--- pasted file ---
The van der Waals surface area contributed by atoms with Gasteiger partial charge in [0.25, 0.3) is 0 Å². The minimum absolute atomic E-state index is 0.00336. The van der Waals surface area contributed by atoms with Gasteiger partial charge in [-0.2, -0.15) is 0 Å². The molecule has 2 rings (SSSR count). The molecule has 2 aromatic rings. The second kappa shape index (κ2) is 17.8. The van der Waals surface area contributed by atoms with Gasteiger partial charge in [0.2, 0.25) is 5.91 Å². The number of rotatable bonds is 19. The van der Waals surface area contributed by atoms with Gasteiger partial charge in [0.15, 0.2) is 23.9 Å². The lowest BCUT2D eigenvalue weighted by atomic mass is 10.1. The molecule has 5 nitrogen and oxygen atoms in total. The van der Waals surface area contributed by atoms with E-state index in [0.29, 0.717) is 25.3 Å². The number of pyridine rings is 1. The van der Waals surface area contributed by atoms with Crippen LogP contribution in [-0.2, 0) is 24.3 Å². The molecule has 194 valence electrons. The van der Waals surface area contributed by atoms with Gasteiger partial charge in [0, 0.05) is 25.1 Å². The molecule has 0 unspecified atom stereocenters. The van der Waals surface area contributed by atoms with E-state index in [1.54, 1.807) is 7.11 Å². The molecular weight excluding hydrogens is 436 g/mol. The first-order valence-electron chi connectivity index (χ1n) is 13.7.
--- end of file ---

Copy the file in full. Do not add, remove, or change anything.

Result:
The van der Waals surface area contributed by atoms with Gasteiger partial charge in [0.25, 0.3) is 0 Å². The minimum absolute atomic E-state index is 0.00336. The van der Waals surface area contributed by atoms with Gasteiger partial charge in [-0.2, -0.15) is 0 Å². The molecule has 2 rings (SSSR count). The molecule has 2 aromatic rings. The second kappa shape index (κ2) is 17.8. The van der Waals surface area contributed by atoms with Gasteiger partial charge in [0.2, 0.25) is 5.91 Å². The number of rotatable bonds is 19. The van der Waals surface area contributed by atoms with Gasteiger partial charge in [0.15, 0.2) is 23.9 Å². The lowest BCUT2D eigenvalue weighted by atomic mass is 10.1. The molecule has 5 nitrogen and oxygen atoms in total. The van der Waals surface area contributed by atoms with E-state index in [0.29, 0.717) is 25.3 Å². The number of pyridine rings is 1. The van der Waals surface area contributed by atoms with Crippen LogP contribution in [-0.2, 0) is 24.3 Å². The molecule has 194 valence electrons. The van der Waals surface area contributed by atoms with Gasteiger partial charge in [0, 0.05) is 25.1 Å². The molecule has 0 unspecified atom stereocenters. The van der Waals surface area contributed by atoms with E-state index in [1.54, 1.807) is 7.11 Å². The molecular weight excluding hydrogens is 436 g/mol. The first-order valence-electron chi connectivity index (χ1n) is 13.7.